The European Commission has awarded a consortium of RNAi and microRNA researchers €11.8 million ($16 million) to support the group’s collaborative effort to gain insights into RNA silencing, its impact on the biology of multiple species, and how it can be applied to human health.
“Although there has been rapid recent progress in understanding RNA silencing, there is still much to be done,” David Baulcombe, a researcher at the John Innes Centre’s Sainsbury Laboratory and coordinator of the consortium, called SIROCCO, said in a statement.
SIROCCO, short for Silencing RNAs: Organizers and Coordinators of Complexity in Eukaryotic Organisms, aims to “characterize the full complement” of miRNAs and siRNAs in animals and plants. The researchers will use bioinformatics, genomics, biochemistry, cell biology, and genetics to “reveal how these RNAs are produced and processed, how they are transported, and how they target specific genes and RNAs for silencing,” according to the organization.
Additionally, consortium members will investigate the roles that miRNA and siRNA play in how diseases develop and differ, and how small RNAs help to regulate networks and interact with other cellular control mechanisms.
SIROCCO expects that its members will develop databases of siRNA and miRNA sequences and functions in multiple organisms, new technologies for detecting and manipulating the RNAs, and techniques by which siRNA and miRNA profiles can be used as molecular markers and in diagnostics.
The consortium also expects to identify potential drug targets and methods to boost the specificity of silencing RNAs for therapeutic applications. It “eventually” plans to make public these technologies and information.
SIROCCO “tries to cover everything, right from the big database of sequences of silencing RNAs and microRNAs all the way up to trying to look at therapeutic uses for them,” SIROCCO project manager Aileen Hogan told RNAi News this week. This effort includes “new ways of detection, manipulation, cloning, and profiling — things like that.”
Although much attention has been placed on the potential of RNAi and miRNAs in human health, the interests of consortium members are wide, Hogan noted.
“There are [members] that work on plants, there are [those] who work in mouse systems, and [ones who work in] C. elegans — pretty much all the major model systems at the moment,” Hogan said. “It’s about a third plants, a third vertebrates, and a third non-vertebrates.”
SIROCCO has four strategic objectives: The first is to evaluate silencing RNAs as indicators of regulatory states in cells. This includes creating complete catalogues of silencing RNAs in healthy and diseased plant and animal cells and refining methods of detecting these RNAs.
The second objective is to examine how siRNA and miRNA machinery integrates into regulatory networks. This goal will require researchers to characterize proteins and subcellular compartments required for siRNA and miRNA processing and activity, and to dissect the regulatory networks of these RNAs.
The third aim is to develop techniques for mimicking silencing RNAs by developing rules for siRNA and miRNA specificity and efficacy, as well as improving delivery methods for the RNAs.
The final objective is to coordinate, integrate, and disseminate RNAi and miRNA research among consortium members, and ultimately transfer technology developed by the consortium into the hands of industrial partners.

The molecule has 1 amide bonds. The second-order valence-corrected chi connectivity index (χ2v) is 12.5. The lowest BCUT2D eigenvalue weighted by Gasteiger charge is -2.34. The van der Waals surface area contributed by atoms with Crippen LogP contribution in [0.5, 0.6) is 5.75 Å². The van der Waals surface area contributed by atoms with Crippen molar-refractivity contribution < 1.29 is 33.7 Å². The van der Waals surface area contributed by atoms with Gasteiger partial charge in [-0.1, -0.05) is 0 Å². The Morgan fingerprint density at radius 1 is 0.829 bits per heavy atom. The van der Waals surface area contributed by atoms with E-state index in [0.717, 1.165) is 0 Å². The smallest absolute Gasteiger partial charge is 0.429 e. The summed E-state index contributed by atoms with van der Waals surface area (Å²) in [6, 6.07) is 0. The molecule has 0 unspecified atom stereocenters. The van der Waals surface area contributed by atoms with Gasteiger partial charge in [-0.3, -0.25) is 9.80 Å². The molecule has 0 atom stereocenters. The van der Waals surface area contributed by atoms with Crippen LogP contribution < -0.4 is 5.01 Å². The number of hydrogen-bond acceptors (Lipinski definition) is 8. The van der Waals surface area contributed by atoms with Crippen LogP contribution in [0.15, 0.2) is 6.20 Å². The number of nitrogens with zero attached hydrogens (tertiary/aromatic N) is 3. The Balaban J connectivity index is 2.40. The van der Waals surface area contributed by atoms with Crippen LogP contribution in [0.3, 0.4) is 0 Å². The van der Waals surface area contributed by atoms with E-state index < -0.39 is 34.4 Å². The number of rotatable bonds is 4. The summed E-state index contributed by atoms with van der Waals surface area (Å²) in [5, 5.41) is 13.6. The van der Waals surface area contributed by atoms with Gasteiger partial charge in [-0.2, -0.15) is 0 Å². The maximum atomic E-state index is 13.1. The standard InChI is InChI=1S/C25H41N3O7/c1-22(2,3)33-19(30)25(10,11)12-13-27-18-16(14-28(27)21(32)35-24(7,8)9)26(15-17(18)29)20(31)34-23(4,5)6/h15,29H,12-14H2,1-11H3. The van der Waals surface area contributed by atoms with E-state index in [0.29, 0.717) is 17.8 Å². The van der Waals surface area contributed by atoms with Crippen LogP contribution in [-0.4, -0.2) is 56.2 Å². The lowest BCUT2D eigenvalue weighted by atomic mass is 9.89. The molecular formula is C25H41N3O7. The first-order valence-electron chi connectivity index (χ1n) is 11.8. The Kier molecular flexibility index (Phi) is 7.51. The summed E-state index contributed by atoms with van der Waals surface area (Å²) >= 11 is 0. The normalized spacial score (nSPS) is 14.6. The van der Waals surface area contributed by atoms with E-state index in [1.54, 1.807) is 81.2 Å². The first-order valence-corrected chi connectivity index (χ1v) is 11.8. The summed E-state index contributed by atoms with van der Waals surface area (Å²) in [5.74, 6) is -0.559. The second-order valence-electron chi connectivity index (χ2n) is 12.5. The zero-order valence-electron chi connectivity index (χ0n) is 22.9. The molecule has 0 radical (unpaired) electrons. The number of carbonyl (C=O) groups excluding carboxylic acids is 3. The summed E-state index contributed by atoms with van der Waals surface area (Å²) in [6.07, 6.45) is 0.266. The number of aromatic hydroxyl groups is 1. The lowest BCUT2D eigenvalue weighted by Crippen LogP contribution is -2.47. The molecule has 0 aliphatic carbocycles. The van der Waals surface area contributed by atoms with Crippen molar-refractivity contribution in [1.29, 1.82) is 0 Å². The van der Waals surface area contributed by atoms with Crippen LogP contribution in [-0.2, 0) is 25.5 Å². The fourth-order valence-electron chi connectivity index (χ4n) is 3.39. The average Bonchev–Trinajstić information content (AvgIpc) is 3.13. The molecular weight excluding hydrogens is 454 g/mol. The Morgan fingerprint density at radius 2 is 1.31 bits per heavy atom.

Consortium members met for the first time this week in Norwich, UK, to discuss their research projects and how they may be coordinated. They were also assigned to tackle one or more research projects under the program (see accompanying chart below).
“Although there has been rapid recent progress in understanding RNA silencing, there is still much to be done.”
However, SIROCCO expects to address other research areas by bringing in additional members through a competitive call slated for later this year, Hogan said.
Expected to be part of that call is a search for a new consortium member with expertise in the miRNA field as a replacement for Rosetta Genomics. According to SIROCCO, Rosetta Genomics was supposed to join the alliance but ultimately withdrew “for reasons related to contract administration.”
Rosetta officials were not available for comment.
As a result, SIROCCO will announce that it is looking for a new consortium member that can analyze sequences of silencing RNAs in animals, profile human cancer miRNAs, and establish the genetic variability of miRNAs.
The consortium will pick the new member with help from “two independent experts,” SIROCCO said.
SIROCCO also expects to expand its circle of collaborators by opening up future meetings to interested parties, including ones from industry. The next meeting is scheduled for October, although a venue has not been chosen, Hogan said.
SIROCCO was organized as an integrated project under the EC’s Sixth Framework Program and was approved earlier this year, according to Hogan.
“The plan of these so-called integrated frameworks … is to try [to] add extra value to the research by taking several expert groups, getting them to work together, and synergize their efforts so that [the whole] is greater than the sum of its parts,” Hogan told RNAi News this week.
“The European Commission is very keen on … [getting] added value, so it’s more than just giving people a lump sum of money to use in their lab to pursue their experiments,” she added. The goal is “to think of ourselves as a group and get synergy … so that we can help each other, [as well as] the broader research community by making [information and technologies] publicly available eventually.”